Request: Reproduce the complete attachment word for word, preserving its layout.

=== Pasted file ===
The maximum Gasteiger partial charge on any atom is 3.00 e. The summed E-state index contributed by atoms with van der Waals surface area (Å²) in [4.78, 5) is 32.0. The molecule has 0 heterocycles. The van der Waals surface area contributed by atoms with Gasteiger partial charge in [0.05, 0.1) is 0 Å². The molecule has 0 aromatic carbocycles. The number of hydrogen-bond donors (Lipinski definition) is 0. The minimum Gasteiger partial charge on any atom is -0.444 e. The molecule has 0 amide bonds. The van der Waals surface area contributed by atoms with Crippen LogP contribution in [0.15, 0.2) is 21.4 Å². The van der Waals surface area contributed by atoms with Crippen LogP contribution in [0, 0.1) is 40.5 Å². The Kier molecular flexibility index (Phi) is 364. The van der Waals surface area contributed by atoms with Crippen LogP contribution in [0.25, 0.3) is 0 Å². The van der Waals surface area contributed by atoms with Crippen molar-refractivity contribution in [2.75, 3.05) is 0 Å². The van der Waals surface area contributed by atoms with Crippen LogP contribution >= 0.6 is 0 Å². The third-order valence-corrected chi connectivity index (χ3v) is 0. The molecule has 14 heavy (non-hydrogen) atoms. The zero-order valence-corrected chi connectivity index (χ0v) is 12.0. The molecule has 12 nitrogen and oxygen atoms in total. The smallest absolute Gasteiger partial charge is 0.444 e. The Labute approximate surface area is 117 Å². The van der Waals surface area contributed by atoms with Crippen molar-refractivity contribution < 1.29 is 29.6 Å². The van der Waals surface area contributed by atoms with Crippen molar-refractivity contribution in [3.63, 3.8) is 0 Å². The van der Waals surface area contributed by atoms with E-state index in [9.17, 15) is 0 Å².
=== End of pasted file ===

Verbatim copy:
The maximum Gasteiger partial charge on any atom is 3.00 e. The summed E-state index contributed by atoms with van der Waals surface area (Å²) in [4.78, 5) is 32.0. The molecule has 0 heterocycles. The van der Waals surface area contributed by atoms with Gasteiger partial charge in [0.05, 0.1) is 0 Å². The molecule has 0 aromatic carbocycles. The number of hydrogen-bond donors (Lipinski definition) is 0. The minimum Gasteiger partial charge on any atom is -0.444 e. The molecule has 0 amide bonds. The van der Waals surface area contributed by atoms with Crippen LogP contribution in [0.15, 0.2) is 21.4 Å². The van der Waals surface area contributed by atoms with Crippen LogP contribution in [0, 0.1) is 40.5 Å². The Kier molecular flexibility index (Phi) is 364. The van der Waals surface area contributed by atoms with Crippen LogP contribution in [0.25, 0.3) is 0 Å². The van der Waals surface area contributed by atoms with Crippen molar-refractivity contribution in [2.75, 3.05) is 0 Å². The van der Waals surface area contributed by atoms with Crippen LogP contribution >= 0.6 is 0 Å². The third-order valence-corrected chi connectivity index (χ3v) is 0. The molecule has 14 heavy (non-hydrogen) atoms. The zero-order valence-corrected chi connectivity index (χ0v) is 12.0. The molecule has 12 nitrogen and oxygen atoms in total. The smallest absolute Gasteiger partial charge is 0.444 e. The Labute approximate surface area is 117 Å². The van der Waals surface area contributed by atoms with Crippen molar-refractivity contribution < 1.29 is 29.6 Å². The van der Waals surface area contributed by atoms with Crippen molar-refractivity contribution in [3.63, 3.8) is 0 Å². The van der Waals surface area contributed by atoms with E-state index in [9.17, 15) is 0 Å².